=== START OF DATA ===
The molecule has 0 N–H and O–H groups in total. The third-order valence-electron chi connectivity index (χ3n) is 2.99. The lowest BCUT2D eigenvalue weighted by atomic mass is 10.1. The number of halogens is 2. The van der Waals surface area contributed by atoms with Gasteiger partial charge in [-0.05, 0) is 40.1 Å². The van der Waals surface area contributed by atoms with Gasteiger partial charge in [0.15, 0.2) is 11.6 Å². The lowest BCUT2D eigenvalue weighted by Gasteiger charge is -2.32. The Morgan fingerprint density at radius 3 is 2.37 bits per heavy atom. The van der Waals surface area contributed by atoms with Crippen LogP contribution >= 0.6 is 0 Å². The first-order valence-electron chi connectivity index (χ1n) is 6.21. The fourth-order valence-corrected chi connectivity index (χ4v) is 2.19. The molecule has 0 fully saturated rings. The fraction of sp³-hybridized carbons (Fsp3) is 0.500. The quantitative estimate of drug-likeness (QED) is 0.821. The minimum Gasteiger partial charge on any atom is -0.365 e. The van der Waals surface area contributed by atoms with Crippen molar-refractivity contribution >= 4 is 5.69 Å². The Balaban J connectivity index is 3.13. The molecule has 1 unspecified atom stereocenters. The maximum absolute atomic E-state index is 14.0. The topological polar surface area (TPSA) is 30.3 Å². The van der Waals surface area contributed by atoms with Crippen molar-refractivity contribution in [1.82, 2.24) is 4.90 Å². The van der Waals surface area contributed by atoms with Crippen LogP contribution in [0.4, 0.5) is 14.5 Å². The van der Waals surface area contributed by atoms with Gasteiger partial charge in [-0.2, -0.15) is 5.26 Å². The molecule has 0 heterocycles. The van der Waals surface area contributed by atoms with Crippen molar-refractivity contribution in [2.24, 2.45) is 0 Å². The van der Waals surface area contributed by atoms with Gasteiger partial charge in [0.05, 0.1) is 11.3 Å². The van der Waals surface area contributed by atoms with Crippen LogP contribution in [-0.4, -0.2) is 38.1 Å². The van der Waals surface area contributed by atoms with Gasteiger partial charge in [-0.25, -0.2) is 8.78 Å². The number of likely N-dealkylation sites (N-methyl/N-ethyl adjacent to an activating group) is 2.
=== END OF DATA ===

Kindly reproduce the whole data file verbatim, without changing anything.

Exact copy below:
The molecule has 0 N–H and O–H groups in total. The third-order valence-electron chi connectivity index (χ3n) is 2.99. The lowest BCUT2D eigenvalue weighted by atomic mass is 10.1. The number of halogens is 2. The van der Waals surface area contributed by atoms with Gasteiger partial charge in [-0.05, 0) is 40.1 Å². The van der Waals surface area contributed by atoms with Gasteiger partial charge in [0.15, 0.2) is 11.6 Å². The lowest BCUT2D eigenvalue weighted by Gasteiger charge is -2.32. The Morgan fingerprint density at radius 3 is 2.37 bits per heavy atom. The van der Waals surface area contributed by atoms with Crippen LogP contribution >= 0.6 is 0 Å². The first-order valence-electron chi connectivity index (χ1n) is 6.21. The fourth-order valence-corrected chi connectivity index (χ4v) is 2.19. The molecule has 0 fully saturated rings. The fraction of sp³-hybridized carbons (Fsp3) is 0.500. The quantitative estimate of drug-likeness (QED) is 0.821. The minimum Gasteiger partial charge on any atom is -0.365 e. The van der Waals surface area contributed by atoms with Crippen molar-refractivity contribution >= 4 is 5.69 Å². The Balaban J connectivity index is 3.13. The molecule has 1 unspecified atom stereocenters. The maximum absolute atomic E-state index is 14.0. The topological polar surface area (TPSA) is 30.3 Å². The van der Waals surface area contributed by atoms with Crippen molar-refractivity contribution in [1.82, 2.24) is 4.90 Å². The van der Waals surface area contributed by atoms with Crippen LogP contribution in [0.4, 0.5) is 14.5 Å². The van der Waals surface area contributed by atoms with Gasteiger partial charge in [-0.2, -0.15) is 5.26 Å². The molecule has 0 heterocycles. The van der Waals surface area contributed by atoms with Crippen molar-refractivity contribution in [2.24, 2.45) is 0 Å². The van der Waals surface area contributed by atoms with Gasteiger partial charge in [0.05, 0.1) is 11.3 Å². The van der Waals surface area contributed by atoms with Crippen LogP contribution in [-0.4, -0.2) is 38.1 Å². The van der Waals surface area contributed by atoms with Gasteiger partial charge in [-0.25, -0.2) is 8.78 Å². The number of likely N-dealkylation sites (N-methyl/N-ethyl adjacent to an activating group) is 2.